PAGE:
Andy Grove: Patents Are Like Mortgage Backed Securities

from the and-innovation-will-suffer dept

Intel co-founder and former CEO Andy Grove gave quite a speech this weekend at the National Inventors Hall of Fame, where he explained how patents are looking increasingly similar to the sort of financial derivatives that have brought down today’s economy:

The true value of an invention is its usefulness to the public. Patents themselves have become products. They’re instruments of investment traded on a separate market, often by speculators motivated by the highest financial return on their investment….

The patent product brings financial derivatives to mind. Derivatives have a complex relationship with an underlying asset. While there’s nothing wrong with them in principle, their unfettered use has damaged the financial services industry and possibly the entire economy.

Do these patent instruments put us on a similar road? I fear our patent system increasingly serves those who invest in the patent products… It may be time to use Jefferson’s principle as a test and ask if we meet it.

It’s an interesting comparison and one that does seem apt the more you think about it. In separating out the “security” from the underlying asset, we tend to distort things. It was that distortion that resulted in the financial crisis, as it enabled those who wanted to sell risky things to obscure the actual risks and pretend that their securities were safer than they were. With patents, the system has been distorted to present the patent itself as being valuable, rather than the ability to execute and implement an idea in a manner that the market appreciates. It’s definitely an area that could stand further thought and scrutiny.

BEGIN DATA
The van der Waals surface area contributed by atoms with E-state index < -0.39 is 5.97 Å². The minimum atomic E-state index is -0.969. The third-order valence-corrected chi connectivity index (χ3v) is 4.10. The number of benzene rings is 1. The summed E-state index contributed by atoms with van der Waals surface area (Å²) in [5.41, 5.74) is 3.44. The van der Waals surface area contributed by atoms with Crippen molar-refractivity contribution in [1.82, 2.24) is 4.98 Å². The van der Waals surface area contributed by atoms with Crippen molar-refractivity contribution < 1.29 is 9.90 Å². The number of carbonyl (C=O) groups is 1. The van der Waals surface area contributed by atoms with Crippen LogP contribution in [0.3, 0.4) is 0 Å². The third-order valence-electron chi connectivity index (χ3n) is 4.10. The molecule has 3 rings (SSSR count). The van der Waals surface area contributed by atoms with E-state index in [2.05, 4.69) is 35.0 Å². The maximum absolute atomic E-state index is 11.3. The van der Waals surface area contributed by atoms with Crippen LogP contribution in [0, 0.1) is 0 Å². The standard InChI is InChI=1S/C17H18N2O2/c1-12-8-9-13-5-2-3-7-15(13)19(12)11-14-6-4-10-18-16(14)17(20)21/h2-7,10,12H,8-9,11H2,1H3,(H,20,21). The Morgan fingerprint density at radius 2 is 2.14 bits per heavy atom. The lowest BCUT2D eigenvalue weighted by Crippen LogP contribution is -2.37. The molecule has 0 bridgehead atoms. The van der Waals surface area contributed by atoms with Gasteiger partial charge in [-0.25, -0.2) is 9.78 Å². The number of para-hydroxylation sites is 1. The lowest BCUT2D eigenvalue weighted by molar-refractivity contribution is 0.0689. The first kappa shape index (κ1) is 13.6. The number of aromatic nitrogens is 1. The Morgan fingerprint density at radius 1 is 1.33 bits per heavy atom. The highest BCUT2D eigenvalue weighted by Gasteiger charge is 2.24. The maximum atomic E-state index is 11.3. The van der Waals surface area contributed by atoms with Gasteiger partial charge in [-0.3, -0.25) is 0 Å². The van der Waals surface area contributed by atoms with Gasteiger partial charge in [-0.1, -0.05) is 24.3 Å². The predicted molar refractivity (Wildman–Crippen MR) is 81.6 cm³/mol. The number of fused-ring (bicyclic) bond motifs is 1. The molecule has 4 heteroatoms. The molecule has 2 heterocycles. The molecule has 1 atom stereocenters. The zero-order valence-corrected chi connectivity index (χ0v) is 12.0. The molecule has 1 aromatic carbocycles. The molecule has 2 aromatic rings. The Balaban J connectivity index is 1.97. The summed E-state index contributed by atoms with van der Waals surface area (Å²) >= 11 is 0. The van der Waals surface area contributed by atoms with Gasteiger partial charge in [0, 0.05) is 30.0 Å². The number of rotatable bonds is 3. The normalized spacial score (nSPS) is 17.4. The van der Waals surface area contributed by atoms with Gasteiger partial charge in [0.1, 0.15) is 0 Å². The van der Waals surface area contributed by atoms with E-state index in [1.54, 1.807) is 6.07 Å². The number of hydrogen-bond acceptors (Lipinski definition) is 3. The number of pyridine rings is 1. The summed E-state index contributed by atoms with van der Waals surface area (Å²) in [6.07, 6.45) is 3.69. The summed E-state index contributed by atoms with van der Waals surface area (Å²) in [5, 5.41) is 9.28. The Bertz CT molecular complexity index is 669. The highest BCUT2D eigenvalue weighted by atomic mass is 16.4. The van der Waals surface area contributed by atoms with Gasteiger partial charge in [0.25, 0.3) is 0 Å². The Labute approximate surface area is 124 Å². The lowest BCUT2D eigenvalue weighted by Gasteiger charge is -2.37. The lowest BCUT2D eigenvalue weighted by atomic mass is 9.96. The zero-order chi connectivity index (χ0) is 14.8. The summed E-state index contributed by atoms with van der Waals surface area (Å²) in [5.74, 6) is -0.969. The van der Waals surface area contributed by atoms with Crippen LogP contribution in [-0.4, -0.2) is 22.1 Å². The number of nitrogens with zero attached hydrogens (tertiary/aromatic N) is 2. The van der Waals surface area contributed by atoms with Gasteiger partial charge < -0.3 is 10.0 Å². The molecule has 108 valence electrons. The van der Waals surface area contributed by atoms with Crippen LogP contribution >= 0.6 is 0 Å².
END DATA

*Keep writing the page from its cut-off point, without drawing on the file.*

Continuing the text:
Filed Under: , ,

Rate this comment as insightful
Rate this comment as funny
You have rated this comment as insightful
You have rated this comment as funny
Flag this comment as abusive/trolling/spam
You have flagged this comment
The first word has already been claimed
The last word has already been claimed
Insightful Lightbulb icon Funny Laughing icon Abusive/trolling/spam Flag icon Insightful badge Lightbulb icon Funny badge Laughing icon Comments icon

Comments on “Andy Grove: Patents Are Like Mortgage Backed Securities”

Subscribe: RSS Leave a comment
31 Comments
Anonymous Coward says:

you cannot spout anti-patent rhetoric

until you have read bilski/comiskey/cybersource, paice/ebay, medimmune, quanta, festo, and ksr. the last 3 years of patent law have increasingly snowballed into a much more reasonable system.

intel is one of the top tier licensing companies on the planet. do you really think they want less patents?

Mike (profile) says:

Re: you cannot spout anti-patent rhetoric

until you have read bilski/comiskey/cybersource, paice/ebay, medimmune, quanta, festo, and ksr.

What makes you think he hasn’t?

the last 3 years of patent law have increasingly snowballed into a much more reasonable system.

More reasonable, yes. That’s not the same as reasonable, however.

intel is one of the top tier licensing companies on the planet. do you really think they want less patents?

Grove is no longer working at Intel. Besides, he’s long been known to speak his mind on any subject beyond just what’s good for Intel.

And I’m not sure what Intel wants, but my guess is that they know their real business isn’t in patent licensing, and they’d be more than willing to give up that revenue if it meant they could do much more on the innovation product side.

Anonymous Coward says:

Re: Re: you cannot spout anti-patent rhetoric

What makes you think he hasn’t?
I wasn’t talking about him. I was talking about you. You’re writing an editorial on a blog where you bash IP multiple times per day. But if you have no idea what IP actually entails (there’s not even one big case a month… just read that one), how the hell are we supposed to accept your opinion as informed and valid?